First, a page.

28 May 2014

Realistic weight loss goals better than quick fixes

Losing even a small amount of weight can help to improve the health of people who are overweight or obese and lower their risk of developing type 2 diabetes, heart disease and cancer, says NICE.

The number of people who are overweight or obese in England continues to rise with more than a quarter of adults now classified as obese and a further 42% of men and a third of women classed are overweight. The long-term consequences of obesity place a huge strain on the NHS costing around £5.1 billion each year.

While there are a number of lifestyle weight management programmes already on offer across England, the effectiveness of the programmes can vary.

This latest guidance sets out the key components that need to be included in lifestyle weight management programmes in order for them to be effective, and highlights that there is no “magic bullet” to tackling obesity.

People attending a lifestyle weight management programme should look to make gradual, long-term changes to dietary habits and physical activity levels and aim to lose around 3 per cent of their body weight.

The programmes should, however, explain that the more weight lost, the greater the health benefits particularly if someone loses more than 5 per cent of their body weight and maintains this for life.

Gill Fine, independent public health nutritionist and Chair of the group which developed the NICE guidance, said: “Obesity is one of the biggest health issues facing the UK. It's a complex problem with no single solution, but programmes which aim to help people manage their weight can make a difference. What we have done in this new guidance is to identify the key components that need to be included in these programmes for them to be effective.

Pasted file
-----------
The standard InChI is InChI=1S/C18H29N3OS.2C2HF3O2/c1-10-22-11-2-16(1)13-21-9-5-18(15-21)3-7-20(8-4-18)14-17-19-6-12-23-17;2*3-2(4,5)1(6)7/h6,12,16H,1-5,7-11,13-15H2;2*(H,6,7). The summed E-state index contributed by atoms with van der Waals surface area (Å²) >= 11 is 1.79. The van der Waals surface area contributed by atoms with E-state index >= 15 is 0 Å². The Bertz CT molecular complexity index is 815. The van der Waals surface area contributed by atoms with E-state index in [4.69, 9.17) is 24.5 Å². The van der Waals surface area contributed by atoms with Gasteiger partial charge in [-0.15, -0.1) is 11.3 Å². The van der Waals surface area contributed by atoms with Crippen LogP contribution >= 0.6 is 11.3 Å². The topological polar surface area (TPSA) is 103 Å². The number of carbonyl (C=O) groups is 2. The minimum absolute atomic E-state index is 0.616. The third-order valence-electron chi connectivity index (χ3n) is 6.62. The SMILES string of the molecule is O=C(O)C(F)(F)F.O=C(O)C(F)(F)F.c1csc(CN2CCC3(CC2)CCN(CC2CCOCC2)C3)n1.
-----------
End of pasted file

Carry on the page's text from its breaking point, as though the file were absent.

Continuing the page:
“These include setting realistic weight loss and weight maintenance goals, ensuring the programme is at least 12 weeks long and making sure the people running the programme are properly trained. We hope that these practical recommendations will help people make life-long lifestyle changes so they lose weight and most importantly help prevent those pounds from coming back.”

Professor Kate Jolly, professor of public health at the University of Birmingham and NICE guidance developer, said: “By losing even a small amount of weight and keeping it off, overweight and obese people can improve their health.

“We all know that eating less and being more active will help us lose weight, but it can be quite hard to put it into action especially in the long-term, which is why some people need additional support. Lifestyle weight management programmes can help people to identify strategies which suit them to help maintain these changes in the future.”

Professor Mike Kelly, Director of the Centre for Public Health at NICE, added: “Lifestyle programmes are one part of the solution. An environment that makes it easier for people to be active and eat well is also crucial, as are services for people with other issues that affect their health and wellbeing. The guidance isn't about quick fixes. There is no ‘magic bullet'. It is about ensuring effective services are there to support people in the long term.”

Elsewhere, the guidance calls for health professionals and providers to be aware of the effort needed to lose weight and the stigma adults who are overweight or obese may feel or experience.

Carol Weir, head of service for nutrition and dietetics at Leeds Community Healthcare NHS Trust and NICE guidance developer, said: “We found that a lot of overweight or obese people were put off seeking help because they felt that they were being blamed for being unable to lose weight and the position they have found themselves in. Therefore the guidance also recommends that doctors and other health professionals should ensure the tone they use when communicating with people who need help with their weight is respectful and non-judgemental.”

NICE has a suite of guidance available on obesity including advice on working in local communities, lifestyle weight management services for overweight and obese children and young people, and preventing cardiovascular disease.

 

There is no ‘magic bullet'. It is about ensuring effective services are there to support people in the long term." Professor Mike Kelly, NICE